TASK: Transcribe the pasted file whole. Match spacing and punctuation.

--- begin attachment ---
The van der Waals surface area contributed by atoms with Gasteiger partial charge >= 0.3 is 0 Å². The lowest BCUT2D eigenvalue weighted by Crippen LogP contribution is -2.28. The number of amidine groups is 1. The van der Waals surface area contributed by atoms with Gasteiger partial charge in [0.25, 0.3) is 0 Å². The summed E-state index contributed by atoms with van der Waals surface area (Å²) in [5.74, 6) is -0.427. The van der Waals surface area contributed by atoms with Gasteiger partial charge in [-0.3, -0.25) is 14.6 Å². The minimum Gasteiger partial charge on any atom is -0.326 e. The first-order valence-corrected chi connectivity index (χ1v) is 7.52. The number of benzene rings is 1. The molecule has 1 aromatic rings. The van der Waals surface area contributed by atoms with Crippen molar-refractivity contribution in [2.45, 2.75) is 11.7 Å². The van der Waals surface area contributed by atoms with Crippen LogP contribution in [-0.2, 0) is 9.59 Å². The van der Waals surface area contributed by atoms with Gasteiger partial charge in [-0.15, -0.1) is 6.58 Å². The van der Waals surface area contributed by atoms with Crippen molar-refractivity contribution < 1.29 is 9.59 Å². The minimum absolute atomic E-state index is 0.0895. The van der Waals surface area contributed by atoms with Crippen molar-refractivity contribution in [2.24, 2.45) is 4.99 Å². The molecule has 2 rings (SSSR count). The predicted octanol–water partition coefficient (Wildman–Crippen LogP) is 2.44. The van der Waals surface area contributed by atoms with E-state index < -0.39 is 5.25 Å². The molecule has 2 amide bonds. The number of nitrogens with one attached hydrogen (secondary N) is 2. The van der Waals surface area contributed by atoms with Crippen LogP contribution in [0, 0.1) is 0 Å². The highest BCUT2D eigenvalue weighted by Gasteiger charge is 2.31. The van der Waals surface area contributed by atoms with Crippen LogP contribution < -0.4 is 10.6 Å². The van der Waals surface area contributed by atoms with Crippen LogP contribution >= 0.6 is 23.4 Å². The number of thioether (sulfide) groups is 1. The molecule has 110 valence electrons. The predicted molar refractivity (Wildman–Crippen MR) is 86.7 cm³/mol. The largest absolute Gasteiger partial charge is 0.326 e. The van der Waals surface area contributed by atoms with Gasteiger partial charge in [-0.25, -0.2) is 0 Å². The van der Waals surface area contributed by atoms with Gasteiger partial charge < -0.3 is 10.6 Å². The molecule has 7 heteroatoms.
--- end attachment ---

The van der Waals surface area contributed by atoms with Gasteiger partial charge >= 0.3 is 0 Å². The lowest BCUT2D eigenvalue weighted by Crippen LogP contribution is -2.28. The number of amidine groups is 1. The van der Waals surface area contributed by atoms with Gasteiger partial charge in [0.25, 0.3) is 0 Å². The summed E-state index contributed by atoms with van der Waals surface area (Å²) in [5.74, 6) is -0.427. The van der Waals surface area contributed by atoms with Gasteiger partial charge in [-0.3, -0.25) is 14.6 Å². The minimum Gasteiger partial charge on any atom is -0.326 e. The first-order valence-corrected chi connectivity index (χ1v) is 7.52. The number of benzene rings is 1. The molecule has 1 aromatic rings. The van der Waals surface area contributed by atoms with Crippen molar-refractivity contribution in [2.45, 2.75) is 11.7 Å². The van der Waals surface area contributed by atoms with Crippen LogP contribution in [-0.2, 0) is 9.59 Å². The van der Waals surface area contributed by atoms with Gasteiger partial charge in [-0.15, -0.1) is 6.58 Å². The van der Waals surface area contributed by atoms with Crippen molar-refractivity contribution < 1.29 is 9.59 Å². The minimum absolute atomic E-state index is 0.0895. The van der Waals surface area contributed by atoms with Crippen molar-refractivity contribution in [2.24, 2.45) is 4.99 Å². The molecule has 2 rings (SSSR count). The predicted octanol–water partition coefficient (Wildman–Crippen LogP) is 2.44. The van der Waals surface area contributed by atoms with E-state index < -0.39 is 5.25 Å². The molecule has 2 amide bonds. The number of nitrogens with one attached hydrogen (secondary N) is 2. The van der Waals surface area contributed by atoms with Crippen LogP contribution in [0, 0.1) is 0 Å². The highest BCUT2D eigenvalue weighted by Gasteiger charge is 2.31. The van der Waals surface area contributed by atoms with Crippen LogP contribution < -0.4 is 10.6 Å². The van der Waals surface area contributed by atoms with Crippen LogP contribution >= 0.6 is 23.4 Å². The number of thioether (sulfide) groups is 1. The molecule has 110 valence electrons. The predicted molar refractivity (Wildman–Crippen MR) is 86.7 cm³/mol. The largest absolute Gasteiger partial charge is 0.326 e. The van der Waals surface area contributed by atoms with Gasteiger partial charge in [-0.25, -0.2) is 0 Å². The van der Waals surface area contributed by atoms with Gasteiger partial charge < -0.3 is 10.6 Å². The molecule has 7 heteroatoms.